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Around a hundred members of the US/UK Distributed Analytics and Information Sciences International Technology Alliance (DAIS ITA) are participating in the programme’s Annual Fall Meeting (AFM) in Weybridge, Surrey this week. The AFM provides an opportunity for the 15-partner consortium to meet together to share their latest research results and advance their collaborations. This year, the team will also receive feedback from the programme’s international Peer Review panel.
The DAIS programme is carrying out research to provide the fundamental scientific underpinnings to enable multi-partner coalition operations to exploit artificial intelligence, machine learning, and collective intelligence analytics technologies in front-line situations.
On Tuesday, members of the fourteen-strong Cardiff DAIS team are presenting highlights of their research over the past year including:
-- Making coalition information systems adaptable to the needs of users at the front line, and able to fully exploit a data analytics environment that is mobile, dynamic, unstable, and very much unlike a traditional data centre.
-- Providing assured predictive analytics operating synergistically between users and machines, using recent advances in artificial intelligence and machine learning.
-- Understanding complex adaptive human groups, their behaviours and how they evolve over time.
The DAIS consortium is training a cohort of over 40 PhD students across the 15 US and UK partners. The AFM includes an annual student cohort event, organised by IBM and aimed at building the collaborative community: this year this involved a boat trip on the river Thames.
Dave Braines from IBM Research (part-time CSRI PhD student) presents recent results on new techniques for social network analysis using ‘motifs’, which are small fragments of a social network graph that signify features of interest. This work focuses in particular on efficiently detecting features in large social networks that change over time (compared to processing the whole network). The paper, co-authored with Dr Liam Turner in CSRI and our colleagues at the University of Massachusetts Amherst, is available at https://arxiv.org/abs/1812.05473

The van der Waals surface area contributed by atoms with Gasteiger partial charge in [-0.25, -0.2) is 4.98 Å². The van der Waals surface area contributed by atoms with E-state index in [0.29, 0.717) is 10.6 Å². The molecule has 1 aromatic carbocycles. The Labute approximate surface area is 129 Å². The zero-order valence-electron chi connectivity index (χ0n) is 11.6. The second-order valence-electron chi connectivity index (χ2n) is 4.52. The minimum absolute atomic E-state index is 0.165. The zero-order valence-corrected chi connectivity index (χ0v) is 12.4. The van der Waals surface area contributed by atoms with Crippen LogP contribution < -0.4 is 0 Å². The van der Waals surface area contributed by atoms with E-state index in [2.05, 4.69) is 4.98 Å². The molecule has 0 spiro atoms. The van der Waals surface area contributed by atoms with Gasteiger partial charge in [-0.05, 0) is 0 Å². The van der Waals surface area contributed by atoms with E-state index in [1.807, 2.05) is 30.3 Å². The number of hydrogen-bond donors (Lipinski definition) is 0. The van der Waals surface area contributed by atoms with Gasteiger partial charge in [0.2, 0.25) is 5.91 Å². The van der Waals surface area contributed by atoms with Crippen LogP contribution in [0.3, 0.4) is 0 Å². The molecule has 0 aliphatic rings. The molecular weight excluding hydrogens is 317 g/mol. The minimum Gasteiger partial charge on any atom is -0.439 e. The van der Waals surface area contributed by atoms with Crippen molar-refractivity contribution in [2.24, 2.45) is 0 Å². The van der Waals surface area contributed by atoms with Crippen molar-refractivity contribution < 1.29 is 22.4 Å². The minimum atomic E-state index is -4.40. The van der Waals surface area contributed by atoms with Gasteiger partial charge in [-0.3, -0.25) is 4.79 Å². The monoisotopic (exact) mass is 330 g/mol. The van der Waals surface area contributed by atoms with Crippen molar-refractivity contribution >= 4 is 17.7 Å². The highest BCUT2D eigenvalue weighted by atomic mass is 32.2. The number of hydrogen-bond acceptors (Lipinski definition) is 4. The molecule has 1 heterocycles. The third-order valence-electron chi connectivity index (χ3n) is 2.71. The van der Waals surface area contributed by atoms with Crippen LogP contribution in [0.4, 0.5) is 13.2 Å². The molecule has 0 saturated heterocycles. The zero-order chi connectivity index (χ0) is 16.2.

CSRI DAIS PhD student Laura D’Arcy presents her poster on how we use reinforcement learning to learn data analytics workflows for our “distributed brain” architecture. The new idea here is to use deep Q-learning, a form of reinforcement learning based on deep neural networks, to generate directed graphs as needed for workflow pipelines. An earlier version of the work was presented in Long Beach, California at the International Conference on Machine Learning this summer https://arxiv.org/abs/1906.02280
Cardiff PhD student Liam Hiley demonstrates the “discriminative relevance” technique recently presented in Macau, China at the IJCAI 2019 Explainable Artificial Intelligence workshop -https://arxiv.org/abs/1908.01536. Here, the technique is used to explain decisions made by a deep neural network processing webcam footage. The person in the video performs a punching action which the AI software explains by highlighting the fist and head. Liam’s technique is novel in that it separates the relevant temporal and spatial features of the video: for example, the fist is important because it moves quickly when the person punches.